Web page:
Speakers2: the CD

1 March

The CD has now been pressed, the cover and labels printed, and the first copies will be ready late tomorrow, when Michael and I combine the fruits of our labours. We’ve called it “Speakers2” because it is the second composition created from these poems, and because it is the two-speaker version of the four channel piece, which I called “Speakers”, because of the hardware and because of the voices which, possibly, have been unheard.

Here’s the cover:

It’s perhaps a bit over the top, bit it does the job, I think.

All writers and readers who generously contributed to the original piece will get a copy, whether or not their work has made it to “Speakers2”. It will take a while to get around to everyone, though, and there are at least two people who I appear to have lost contact with, as their email addresses bounce.

So, if you are, or know of, someone who is on the list of contributors but isn’t in touch with me, send me an address, or come and see me, for a copy.

My budget only can manage one copy each, I’m afraid, so you’ll have to buy all those additional copies for friends, families and literary agents.

Here’s the credit list for the CD, in order of appearance. There are also some fragments, mainly taken from my work and a poem by Felicity Skelton, read by Elizabeth Uruchurtu, Ashley Uruchurtu and Anne-Florence Dujardin.

We have come here to write Liz Loxley Liz Loxley
I will be a clean white gate to him Noel Williams Rosa Fernandez
My grandma told me Carolin Pellinore Victoria Edwards
We wash them in dust Cathy Bolton Hazel Jones
A snakeline of soldiers Nuala Ni Chonchuir Laura Wake
On leaving Belsen Liz Loxley Shan Morley Jones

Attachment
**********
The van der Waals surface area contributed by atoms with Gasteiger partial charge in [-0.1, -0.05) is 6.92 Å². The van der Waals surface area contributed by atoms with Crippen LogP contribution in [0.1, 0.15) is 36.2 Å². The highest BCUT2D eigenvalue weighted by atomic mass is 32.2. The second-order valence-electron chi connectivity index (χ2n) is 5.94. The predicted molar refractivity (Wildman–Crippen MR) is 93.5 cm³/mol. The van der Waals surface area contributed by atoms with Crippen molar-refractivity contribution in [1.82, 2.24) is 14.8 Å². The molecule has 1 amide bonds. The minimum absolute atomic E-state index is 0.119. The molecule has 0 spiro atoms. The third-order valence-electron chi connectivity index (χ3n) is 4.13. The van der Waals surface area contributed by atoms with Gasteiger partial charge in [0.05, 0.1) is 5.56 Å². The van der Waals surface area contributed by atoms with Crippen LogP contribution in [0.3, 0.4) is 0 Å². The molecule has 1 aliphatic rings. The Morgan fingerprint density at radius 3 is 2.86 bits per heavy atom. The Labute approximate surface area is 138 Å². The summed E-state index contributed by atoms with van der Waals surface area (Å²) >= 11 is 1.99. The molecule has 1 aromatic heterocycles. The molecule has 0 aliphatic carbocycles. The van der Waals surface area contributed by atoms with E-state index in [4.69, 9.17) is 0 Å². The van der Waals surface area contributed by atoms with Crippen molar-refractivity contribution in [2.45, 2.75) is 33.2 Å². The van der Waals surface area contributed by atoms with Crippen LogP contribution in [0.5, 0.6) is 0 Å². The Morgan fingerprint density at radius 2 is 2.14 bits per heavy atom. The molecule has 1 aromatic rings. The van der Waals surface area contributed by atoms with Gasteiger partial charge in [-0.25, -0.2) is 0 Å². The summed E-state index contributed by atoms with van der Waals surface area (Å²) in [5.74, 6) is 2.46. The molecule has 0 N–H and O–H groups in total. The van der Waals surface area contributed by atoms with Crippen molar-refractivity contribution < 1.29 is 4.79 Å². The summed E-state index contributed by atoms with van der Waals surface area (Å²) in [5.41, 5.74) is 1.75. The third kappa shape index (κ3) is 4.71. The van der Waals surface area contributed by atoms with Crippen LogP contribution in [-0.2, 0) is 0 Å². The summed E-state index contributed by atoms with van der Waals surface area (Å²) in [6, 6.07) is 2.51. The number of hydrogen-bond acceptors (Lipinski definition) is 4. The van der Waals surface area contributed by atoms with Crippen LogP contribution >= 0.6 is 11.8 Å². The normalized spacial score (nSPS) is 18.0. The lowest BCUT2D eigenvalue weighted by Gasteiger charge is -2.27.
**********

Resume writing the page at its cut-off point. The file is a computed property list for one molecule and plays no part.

She leans at the door Noel Williams Tricia Durdey
She counts today’s eggs Noel Williams Lisa Wallace
She shovels earth Noel Williams Kelly Watson
He had a bad head wound Susan Clegg Claire Lockwood
A Kodak brownie catches us Joan Hoare Kay Burnett
In this field of crosses Noel Williams Laura Wake
My mum worked at Hadfields Carol Cooper Angie Launer
They gave them lipsticks Helen Hill Felicity Skelton
Ease the burden Maureen Coppack Elizabeth Harding
Political decisions Kirstie Edwards Kirstie Edwards
Come to me now Noel Williams Chella Quint
Our shore is lost Angelina Ayers Linda Lee Welch
Outside intensive care Judy Worham Sue Beckingham
Your Nieuport Noel Williams Bryony Doran
Here we stand Kerrie Buley Hilary Cunliffe Charlesworth
I think of the child Noel Williams Sarah Thomasin
She sewed my father into his Home Guard uniform Diana Stimely Diana Stimely
It is not the words of the guns Noel Williams Natasha Williams
Kate Adie sightings Fay Musselwhite Linda Lee Welch
I was going to hit her Sue Bodnar Lisa Wallace
Bastards Judy Worham Susan Clegg
Looking at my family in photographs Jenny Hockey Shirley Lindley
The houses are smears Noel Williams Natasha Williams
In wartime women turn to red Maggie Butt Felicity Skelton
Spraying the trays Cora Greenhill Cora Greenhill
Grass squeaks beneath our bums Elizabeth Cheetham Jill McKenna
I know what war is, it’s suffocation Noel Williams Sarah Thomasin
Mama started stocking up on beans Linda Lee Welch Chella Quint
Every fifth round Noel Williams Ione Mako
Then the end of the war Maureen Weldon Katherine Venn

You’ll see that most of the poems are not referred to by their titles, but their first lines. This is because that’s how we’ve known them and referred to them in all our records. And in some cases we have only used parts of a poem, so it’s the first line of that part. Sorry if this is annoying or confusing. You’d be surprised how complicated a project like this turns out to be, even just keeping track of everything. In fact, I think I’ll add a boring page on the logistics, just for my own amusement and in case anyone else wants to attempt something like it.